Given all the concerns, it’s not surprising to see a growing industry of data breach insurance. However, it’s worth reading about the requirements. Many require very stringent internal controls and may not pay out if any insider collusion is identified.

How are you preparing? Do you have any tips?

Only time will tell how the ICO operates under these regulations and how firms respond. So, it’s the start of a journey — but I encourage all data insight leaders to start that journey ASAP.

Please do also share what has worked for you. What have you found useful in thinking through the implications for your organization? Are there any tools or tips and tricks that you’d recommend?

As ever, we’d like to encourage the Customer Insight Leader community to share best practice and help improve our profession.

For further information — and perhaps a next step — I’d recommend the training and certification provided by the IDM. I’ve completed both and found them very useful.

How Technology Breaks Down Silos

Overview

New digital technologies and the data they are producing have forced collaboration among senior business leaders across all levels of all organizations. To obtain insights from data to drive decision-making and embed a data-driven approach within a company’s culture, it is critical for the C-suite to lead the way.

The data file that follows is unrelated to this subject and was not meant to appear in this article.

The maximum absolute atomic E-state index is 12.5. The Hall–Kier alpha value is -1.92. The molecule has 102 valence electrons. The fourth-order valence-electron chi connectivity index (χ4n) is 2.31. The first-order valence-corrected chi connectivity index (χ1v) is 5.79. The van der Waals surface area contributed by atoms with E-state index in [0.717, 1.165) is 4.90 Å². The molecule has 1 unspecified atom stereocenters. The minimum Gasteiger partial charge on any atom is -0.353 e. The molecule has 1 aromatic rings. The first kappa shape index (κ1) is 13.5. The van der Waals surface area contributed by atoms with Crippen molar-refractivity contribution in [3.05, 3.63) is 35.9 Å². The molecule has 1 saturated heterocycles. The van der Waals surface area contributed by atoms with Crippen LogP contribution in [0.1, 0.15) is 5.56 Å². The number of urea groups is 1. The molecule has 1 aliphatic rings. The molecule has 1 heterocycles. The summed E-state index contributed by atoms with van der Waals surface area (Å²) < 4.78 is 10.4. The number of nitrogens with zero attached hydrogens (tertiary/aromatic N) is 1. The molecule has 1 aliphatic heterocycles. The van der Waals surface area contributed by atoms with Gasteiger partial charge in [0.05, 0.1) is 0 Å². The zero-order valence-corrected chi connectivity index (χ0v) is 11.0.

It’s easy to talk about collaboration, but much harder to act. Analyzing information, deriving insights and responding with effective strategies requires an understanding of the analytical tools themselves, as well as collaboration. As technologies get smarter and various functional groups collaborate, simply moving to single systems can give broader teams greater visibility to inefficiencies and broken processes.

But how does a business get to such a place? What tools and strategies bring about successful coordination of activities in such dynamic situations? And what are the challenges of working together that C-Suite executives should anticipate?

In Depth

Just about every functional group within an organization can now collect, connect and analyze data. But big data – from keyword searches, social sites, wearables, mobile devices, customer feedback and so on – presents challenges as well as opportunities for business leaders. One of the biggest is how to maximize the potential of this data by transcending organizational silos to unlock its true potential.

Technology is also transforming how businesses develop and deliver goods and services and is placing enormous new demands on those responsible for strategies to navigate the challenges. These are the people who need to apply institutional knowledge, implement changes and allocate resources toward new ways of working on a day-to-day basis.